(This is an excerpt from several messages between a student and myself. I have removed the headers.)

Date: October 21, 2007 1:27:09 PM EDT
Subject: TLOC - Purchase Inquiry (10/21/07)

21 October 2007

Could you sell a hard-copy of TLOC, ...

Certainly, just send a $35 money order to …
and I'll answer any questions you might have. What text are you using?

Ege, 6th ed.  (

Actually, the class had the option of using the book we used for orgChem I or getting the newly adopted bruice, 5th ed.

I am having some difficulty with reaction mechanisms or, more specifically, combining multiple mechanisms to reach final products.  I'd like to think that the professor is simply using more examples and/or test bank material from the bruice book, as I am not faring as well as I would like on his quizzes.  I would just like more exposure to the basic concepts involved in the mechanisms we are studying this semester.

I had used an early version of Ege, but we too switched to Bruice. TLOC was roughly formed around Bruice... 

If you are using Bruice in your class, I can tell you which problems from TLOC will match the chapters. I don't know that I can do that with Ege.

while I plan to master all mechanisms necessary to understand the orgChem reactions we are studying, what I currently need help with are chapters 16-18 in bruice, 5th ed. 

I have a quiz in orgChem II on wednesday.

Are you able to learn the reactions or do you have questions? As you work on it. Make absolutely certain that your curved arrows are 100% correct. There cannot be any errors at that stage as it contains the logic of a reaction. The problems are written correctly. You just need to follow it.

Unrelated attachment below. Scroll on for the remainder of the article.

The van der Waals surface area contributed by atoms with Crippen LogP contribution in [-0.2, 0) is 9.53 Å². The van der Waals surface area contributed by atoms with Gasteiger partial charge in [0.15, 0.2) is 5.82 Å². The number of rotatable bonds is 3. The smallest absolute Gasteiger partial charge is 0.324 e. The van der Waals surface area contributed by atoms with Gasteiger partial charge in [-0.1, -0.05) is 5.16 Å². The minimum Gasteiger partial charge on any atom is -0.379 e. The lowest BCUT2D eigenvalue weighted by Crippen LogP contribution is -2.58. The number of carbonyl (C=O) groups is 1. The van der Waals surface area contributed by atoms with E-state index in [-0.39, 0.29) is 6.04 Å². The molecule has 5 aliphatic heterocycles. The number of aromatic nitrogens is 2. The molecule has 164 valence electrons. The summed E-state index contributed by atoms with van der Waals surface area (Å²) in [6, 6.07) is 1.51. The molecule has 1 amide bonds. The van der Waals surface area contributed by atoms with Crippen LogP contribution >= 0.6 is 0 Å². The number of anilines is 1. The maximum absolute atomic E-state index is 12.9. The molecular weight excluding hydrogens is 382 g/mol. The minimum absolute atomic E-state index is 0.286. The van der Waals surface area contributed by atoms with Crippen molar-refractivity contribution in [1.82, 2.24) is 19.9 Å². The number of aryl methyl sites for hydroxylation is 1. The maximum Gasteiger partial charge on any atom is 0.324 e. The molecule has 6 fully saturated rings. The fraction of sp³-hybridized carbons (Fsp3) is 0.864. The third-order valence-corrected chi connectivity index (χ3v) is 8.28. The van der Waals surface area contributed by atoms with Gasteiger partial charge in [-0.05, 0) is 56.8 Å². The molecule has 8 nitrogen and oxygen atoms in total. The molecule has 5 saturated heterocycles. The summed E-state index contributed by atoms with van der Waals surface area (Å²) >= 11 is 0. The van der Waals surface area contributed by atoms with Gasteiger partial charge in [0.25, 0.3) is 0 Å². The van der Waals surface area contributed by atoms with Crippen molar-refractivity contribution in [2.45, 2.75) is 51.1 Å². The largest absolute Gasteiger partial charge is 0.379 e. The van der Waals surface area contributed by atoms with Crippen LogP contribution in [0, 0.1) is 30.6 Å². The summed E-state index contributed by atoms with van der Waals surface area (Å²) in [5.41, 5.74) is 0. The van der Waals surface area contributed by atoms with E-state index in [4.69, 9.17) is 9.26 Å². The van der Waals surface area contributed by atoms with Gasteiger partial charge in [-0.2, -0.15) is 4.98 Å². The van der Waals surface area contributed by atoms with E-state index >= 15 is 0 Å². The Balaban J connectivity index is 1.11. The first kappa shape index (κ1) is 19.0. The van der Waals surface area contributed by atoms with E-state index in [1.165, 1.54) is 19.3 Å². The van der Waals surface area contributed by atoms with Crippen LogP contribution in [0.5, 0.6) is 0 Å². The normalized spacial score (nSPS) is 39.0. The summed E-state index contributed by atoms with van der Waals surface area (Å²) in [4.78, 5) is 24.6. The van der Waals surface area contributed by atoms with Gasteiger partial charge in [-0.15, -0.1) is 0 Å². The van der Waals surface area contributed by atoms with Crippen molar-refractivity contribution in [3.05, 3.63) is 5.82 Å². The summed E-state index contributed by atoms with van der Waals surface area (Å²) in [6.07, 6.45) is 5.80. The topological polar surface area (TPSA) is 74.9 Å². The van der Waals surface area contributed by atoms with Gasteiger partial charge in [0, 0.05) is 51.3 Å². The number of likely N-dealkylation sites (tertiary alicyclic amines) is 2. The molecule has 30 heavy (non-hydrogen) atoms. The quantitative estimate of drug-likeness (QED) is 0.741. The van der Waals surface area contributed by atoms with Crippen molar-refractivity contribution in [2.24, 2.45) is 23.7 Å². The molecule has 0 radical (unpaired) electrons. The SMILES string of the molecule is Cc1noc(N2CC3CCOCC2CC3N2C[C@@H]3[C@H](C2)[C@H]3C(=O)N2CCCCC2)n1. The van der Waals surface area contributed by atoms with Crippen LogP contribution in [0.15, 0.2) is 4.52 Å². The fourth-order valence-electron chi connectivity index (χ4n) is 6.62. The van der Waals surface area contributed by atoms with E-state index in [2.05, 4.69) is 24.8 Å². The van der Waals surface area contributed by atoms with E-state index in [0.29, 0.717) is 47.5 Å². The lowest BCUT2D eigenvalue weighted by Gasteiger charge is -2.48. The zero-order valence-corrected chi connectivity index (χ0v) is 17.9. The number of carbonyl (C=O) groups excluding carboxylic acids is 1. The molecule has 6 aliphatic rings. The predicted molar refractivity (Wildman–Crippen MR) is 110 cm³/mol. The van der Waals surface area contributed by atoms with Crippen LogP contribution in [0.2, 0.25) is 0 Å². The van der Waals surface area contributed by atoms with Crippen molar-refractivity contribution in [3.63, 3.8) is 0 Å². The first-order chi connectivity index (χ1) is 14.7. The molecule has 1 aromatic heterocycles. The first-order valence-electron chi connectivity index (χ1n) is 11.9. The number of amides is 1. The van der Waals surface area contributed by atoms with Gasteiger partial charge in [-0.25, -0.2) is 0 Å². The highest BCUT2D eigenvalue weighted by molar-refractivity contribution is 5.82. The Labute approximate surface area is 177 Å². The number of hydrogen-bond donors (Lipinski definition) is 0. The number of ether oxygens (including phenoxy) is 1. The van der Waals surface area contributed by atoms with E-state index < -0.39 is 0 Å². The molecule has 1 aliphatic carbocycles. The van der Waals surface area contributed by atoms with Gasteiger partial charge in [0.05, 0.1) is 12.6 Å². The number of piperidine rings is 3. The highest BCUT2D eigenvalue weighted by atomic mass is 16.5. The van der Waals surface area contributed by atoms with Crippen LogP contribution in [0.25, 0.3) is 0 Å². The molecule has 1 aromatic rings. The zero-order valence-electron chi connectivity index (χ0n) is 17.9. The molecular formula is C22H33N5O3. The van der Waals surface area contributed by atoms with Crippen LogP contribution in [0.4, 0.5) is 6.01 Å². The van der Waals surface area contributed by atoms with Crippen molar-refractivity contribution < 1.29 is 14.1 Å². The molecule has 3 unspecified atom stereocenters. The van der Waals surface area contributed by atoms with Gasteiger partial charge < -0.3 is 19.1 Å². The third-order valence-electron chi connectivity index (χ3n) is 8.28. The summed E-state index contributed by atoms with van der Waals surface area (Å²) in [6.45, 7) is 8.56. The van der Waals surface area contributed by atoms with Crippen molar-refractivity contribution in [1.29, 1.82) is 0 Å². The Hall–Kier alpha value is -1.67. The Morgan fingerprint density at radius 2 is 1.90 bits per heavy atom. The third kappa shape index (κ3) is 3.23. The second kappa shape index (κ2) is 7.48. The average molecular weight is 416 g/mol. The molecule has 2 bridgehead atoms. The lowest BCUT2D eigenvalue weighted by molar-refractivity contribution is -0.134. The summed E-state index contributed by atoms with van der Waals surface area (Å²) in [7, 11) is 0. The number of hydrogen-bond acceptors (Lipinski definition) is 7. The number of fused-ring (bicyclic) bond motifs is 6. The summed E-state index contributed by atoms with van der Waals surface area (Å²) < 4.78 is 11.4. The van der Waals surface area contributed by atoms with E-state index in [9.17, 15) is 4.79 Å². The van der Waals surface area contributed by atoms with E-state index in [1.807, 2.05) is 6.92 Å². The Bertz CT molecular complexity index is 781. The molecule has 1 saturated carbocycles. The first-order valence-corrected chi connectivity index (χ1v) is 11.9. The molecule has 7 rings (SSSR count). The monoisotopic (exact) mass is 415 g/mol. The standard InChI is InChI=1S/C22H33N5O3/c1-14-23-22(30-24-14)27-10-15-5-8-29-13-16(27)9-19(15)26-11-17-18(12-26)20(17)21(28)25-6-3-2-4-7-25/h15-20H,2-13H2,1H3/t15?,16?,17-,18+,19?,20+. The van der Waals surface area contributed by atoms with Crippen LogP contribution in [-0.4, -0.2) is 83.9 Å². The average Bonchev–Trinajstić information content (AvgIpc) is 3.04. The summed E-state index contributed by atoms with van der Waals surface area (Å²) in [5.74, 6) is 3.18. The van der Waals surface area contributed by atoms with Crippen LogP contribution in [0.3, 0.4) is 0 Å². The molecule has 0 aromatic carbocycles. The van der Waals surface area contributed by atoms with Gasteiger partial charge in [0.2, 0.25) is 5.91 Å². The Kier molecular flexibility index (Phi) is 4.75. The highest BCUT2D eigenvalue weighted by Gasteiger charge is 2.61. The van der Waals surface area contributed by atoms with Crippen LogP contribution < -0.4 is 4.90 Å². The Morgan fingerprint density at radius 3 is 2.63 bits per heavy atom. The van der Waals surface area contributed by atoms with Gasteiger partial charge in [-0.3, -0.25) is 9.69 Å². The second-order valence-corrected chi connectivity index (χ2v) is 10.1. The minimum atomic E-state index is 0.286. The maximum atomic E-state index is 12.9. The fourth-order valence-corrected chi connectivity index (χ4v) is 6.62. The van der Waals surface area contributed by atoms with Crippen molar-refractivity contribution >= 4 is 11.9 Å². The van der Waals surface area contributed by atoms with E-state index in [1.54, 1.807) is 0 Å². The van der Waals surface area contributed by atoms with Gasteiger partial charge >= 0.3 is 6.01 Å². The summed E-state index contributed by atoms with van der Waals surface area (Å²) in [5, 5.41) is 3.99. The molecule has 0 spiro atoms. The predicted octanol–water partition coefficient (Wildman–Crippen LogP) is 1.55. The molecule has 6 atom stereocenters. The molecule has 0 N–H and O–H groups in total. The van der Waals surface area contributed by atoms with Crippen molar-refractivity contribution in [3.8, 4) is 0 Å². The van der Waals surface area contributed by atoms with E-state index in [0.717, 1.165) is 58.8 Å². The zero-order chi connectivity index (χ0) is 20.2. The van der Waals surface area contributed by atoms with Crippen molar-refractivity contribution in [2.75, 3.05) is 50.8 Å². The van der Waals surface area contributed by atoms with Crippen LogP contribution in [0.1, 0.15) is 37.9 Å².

I don't know how much you know, but past experience tells me you are or may be learning the reactions for the first time. You probably pattern matched to products before, and now the problems are getting a lot more difficult and that doesn't work. This seems simple to me, but if a chapter is on additions to a carbonyl group, that is the very first step in all of the reactions. I am always surprised when I see some other reaction being written. That is one of the things I liked about Bruice. For each chapter, you should have some idea about the reactions.

The more you do, the easier it gets!

I am learning these reactions for the first time.  you're correct, in that I have previously worked on (looked for) patterns. 

**quick question:  would a list of reagents going and list corresponding "attacks"/"mini-reactions" be a futile exercise?  or would this lend itself to your methods?

I really don't know the answer to that question. Early in my teaching career, I had planned to prepare lists like that. Paula Bruice has such a list in her book, but I can't say whether it is a valued exercise. 

If you were to ask which effort would bring a greater likelihood of success, knowing whether a given reagent will attack or to memorize reactants and products versus knowing how a reaction takes place, I'd argue knowing how a reaction takes place is more valuable. If you were to substitute another reagent in place of the one you memorized, I don't know if you would know what the product would be because the problem has changed. If you know how the reaction takes place, then you will have some mechanistic expectation of the new reagent. If it must add to a carbonyl group, does it have electrons that can be donated? If the electrons are between a carbon and a metal, you can use a generalization that the metal never holds the electrons. If you noted my Chapter 1 discussion about atoms, you would know that carbon does not hold its electrons very closely. Therefore they are available for reaction. 

In class, I began to expect that students who used flash cards would score lower than those that just learned mechanisms. Flash cards may be fast and easy, but they didn't follow my thinking of how our brains learn the language of organic chemistry. Mechanisms contain a chemical logic ...